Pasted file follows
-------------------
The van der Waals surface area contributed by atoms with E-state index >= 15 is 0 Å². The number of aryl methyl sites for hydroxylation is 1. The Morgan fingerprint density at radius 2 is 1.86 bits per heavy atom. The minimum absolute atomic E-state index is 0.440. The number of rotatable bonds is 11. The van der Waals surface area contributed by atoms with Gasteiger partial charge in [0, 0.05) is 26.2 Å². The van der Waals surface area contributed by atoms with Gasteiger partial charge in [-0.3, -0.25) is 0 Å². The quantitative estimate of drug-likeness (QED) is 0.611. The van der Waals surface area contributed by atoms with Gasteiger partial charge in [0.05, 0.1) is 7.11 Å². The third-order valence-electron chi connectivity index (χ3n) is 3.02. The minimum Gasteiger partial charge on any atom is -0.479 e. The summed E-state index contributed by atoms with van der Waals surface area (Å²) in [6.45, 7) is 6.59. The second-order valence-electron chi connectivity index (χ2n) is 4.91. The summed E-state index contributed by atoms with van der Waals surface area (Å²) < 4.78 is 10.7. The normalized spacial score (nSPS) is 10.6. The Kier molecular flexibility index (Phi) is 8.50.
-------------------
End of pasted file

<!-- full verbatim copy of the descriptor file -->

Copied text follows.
The van der Waals surface area contributed by atoms with E-state index >= 15 is 0 Å². The number of aryl methyl sites for hydroxylation is 1. The Morgan fingerprint density at radius 2 is 1.86 bits per heavy atom. The minimum absolute atomic E-state index is 0.440. The number of rotatable bonds is 11. The van der Waals surface area contributed by atoms with Gasteiger partial charge in [0, 0.05) is 26.2 Å². The van der Waals surface area contributed by atoms with Gasteiger partial charge in [-0.3, -0.25) is 0 Å². The quantitative estimate of drug-likeness (QED) is 0.611. The van der Waals surface area contributed by atoms with Gasteiger partial charge in [0.05, 0.1) is 7.11 Å². The third-order valence-electron chi connectivity index (χ3n) is 3.02. The minimum Gasteiger partial charge on any atom is -0.479 e. The summed E-state index contributed by atoms with van der Waals surface area (Å²) in [6.45, 7) is 6.59. The second-order valence-electron chi connectivity index (χ2n) is 4.91. The summed E-state index contributed by atoms with van der Waals surface area (Å²) < 4.78 is 10.7. The normalized spacial score (nSPS) is 10.6. The Kier molecular flexibility index (Phi) is 8.50.